UX Brighton

Last week the design team attended UX Brighton, focusing on the craft of design and expanding the skills we need to build fluid and rewarding experiences.

There were a wide range of talks from some of the most influential UXers in the industry, covering the history of UX to designing for AI and voice.

Martyn Reding, Head of Digital Experience at Virgin Atlantic, mentioned that the terms UX, UI, IA, UXD (the list goes on) may seem like new ways of thinking, but have been an essential part of marketing and advertising since the original book designs in the 1800s.

Did you know that David Ogilvy was one of the early adopters of user experience? I quote "The most important word in the vocabulary of advertising is TEST. If you pretest your product with consumers and pretest your advertising, you will do well in the marketplace".

While some of these terms may seem daunting and a little unnecessary, Dr Nick Fine, UX Researcher, reminded us that the science behind UX is just about 'idea testing'. We were encouraged to question authority, test ideas, follow the evidence, and perhaps most importantly, challenge the myths and legends. We came away feeling like scientists!

Carmen Brion, Design Researcher, stated that we should not build until we have observed and defined three key user behaviours, if we do not do this, we are designing blind. A great example of this is wasp behaviour; those that swish it away, those that freeze, and those that panic. Once we have defined these, we can create a product that caters for all three individual behaviours.

My favourite subject was around the hot-topics - Designing for AI and a talkative future. Something we are passionate about as a digital experience agency.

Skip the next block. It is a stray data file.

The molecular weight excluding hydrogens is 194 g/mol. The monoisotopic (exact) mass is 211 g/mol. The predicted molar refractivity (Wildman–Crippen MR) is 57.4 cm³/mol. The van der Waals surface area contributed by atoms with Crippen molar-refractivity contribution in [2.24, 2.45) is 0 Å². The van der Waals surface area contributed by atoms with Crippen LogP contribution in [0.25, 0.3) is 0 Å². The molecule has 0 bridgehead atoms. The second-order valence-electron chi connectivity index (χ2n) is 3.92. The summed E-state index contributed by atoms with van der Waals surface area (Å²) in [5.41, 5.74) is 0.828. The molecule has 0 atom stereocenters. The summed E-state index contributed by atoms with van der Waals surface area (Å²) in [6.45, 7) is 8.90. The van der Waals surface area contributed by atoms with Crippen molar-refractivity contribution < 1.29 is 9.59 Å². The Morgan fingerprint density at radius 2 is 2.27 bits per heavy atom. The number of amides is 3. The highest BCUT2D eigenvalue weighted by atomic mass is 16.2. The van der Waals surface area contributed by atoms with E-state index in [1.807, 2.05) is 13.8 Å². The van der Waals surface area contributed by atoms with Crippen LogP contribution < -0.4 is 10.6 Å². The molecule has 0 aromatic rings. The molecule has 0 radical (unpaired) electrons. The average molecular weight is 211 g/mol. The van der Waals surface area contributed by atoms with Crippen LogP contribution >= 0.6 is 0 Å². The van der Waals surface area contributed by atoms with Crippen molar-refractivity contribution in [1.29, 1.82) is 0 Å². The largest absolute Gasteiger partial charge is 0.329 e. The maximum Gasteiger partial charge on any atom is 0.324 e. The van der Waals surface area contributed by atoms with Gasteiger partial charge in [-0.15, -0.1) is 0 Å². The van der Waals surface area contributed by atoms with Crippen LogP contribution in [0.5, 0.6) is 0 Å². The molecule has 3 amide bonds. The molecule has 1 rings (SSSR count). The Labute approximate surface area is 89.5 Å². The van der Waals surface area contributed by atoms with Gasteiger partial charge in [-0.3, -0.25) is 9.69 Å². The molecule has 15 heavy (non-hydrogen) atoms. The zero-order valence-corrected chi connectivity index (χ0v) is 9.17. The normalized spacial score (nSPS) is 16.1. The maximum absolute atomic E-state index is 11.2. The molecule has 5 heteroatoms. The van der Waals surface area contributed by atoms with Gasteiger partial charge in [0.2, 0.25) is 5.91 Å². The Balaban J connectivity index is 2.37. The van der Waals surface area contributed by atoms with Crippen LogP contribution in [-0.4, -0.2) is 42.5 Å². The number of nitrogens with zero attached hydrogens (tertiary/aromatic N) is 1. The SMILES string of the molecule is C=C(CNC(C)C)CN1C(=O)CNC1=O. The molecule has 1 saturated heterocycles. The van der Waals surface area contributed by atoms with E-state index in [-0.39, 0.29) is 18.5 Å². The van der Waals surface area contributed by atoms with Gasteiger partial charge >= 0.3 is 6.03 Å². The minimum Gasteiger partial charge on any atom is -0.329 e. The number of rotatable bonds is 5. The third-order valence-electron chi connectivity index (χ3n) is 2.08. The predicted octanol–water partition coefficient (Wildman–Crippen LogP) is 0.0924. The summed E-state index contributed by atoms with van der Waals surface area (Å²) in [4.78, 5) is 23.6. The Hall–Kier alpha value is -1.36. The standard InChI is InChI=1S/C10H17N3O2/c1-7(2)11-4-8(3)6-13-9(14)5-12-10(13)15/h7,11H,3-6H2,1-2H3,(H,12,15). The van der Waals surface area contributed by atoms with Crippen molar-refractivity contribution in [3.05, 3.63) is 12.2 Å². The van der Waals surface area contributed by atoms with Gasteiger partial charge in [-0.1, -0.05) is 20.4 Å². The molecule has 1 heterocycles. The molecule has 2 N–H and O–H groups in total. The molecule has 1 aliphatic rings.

Emily Sappington, Product Design Manager at Babylon Health, spoke very well about the comparison between human intelligence and technology. A great way to test the product is to question it like a human; are they awake / does it respond? Can it do something better than me? If yes, this is the wow moment. A great example of this is Google Mail type assistant.

Good AI design should allow you to complete basic tasks well, after all, as humans are continually testing. Ben Sauer, Director of Product at Babylon Health, told us to "Ensure things fail gracefully." An eye-opening statement that reminded us to spend more time focusing on errors that a user may make than the 'happy path'. He stated the need to create a future that is 'voice-first' and can be scaled; a fascinating insight into how AI may influence our design thinking in the future.

Many of the speakers also mentioned the importance of a strong team culture throughout the design process. A subject that is very important to us here at Soak. Nat Buckley, the Lead Designer at Bulb, highlighted the need for informal situations where we can show work, sketch, give feedback and share ideas within a psychological safety net. A safe environment where you can say you disagree or don't know. How does this affect UX? Well, "Helping your team do well is part of your job."

One quote that stuck with me was "How do we turn someone into a hero of their own journey?" Something that I will continue to ask myself during future projects. All in all, a great event which left us feeling inspired, positive and ready for our next UX challenge!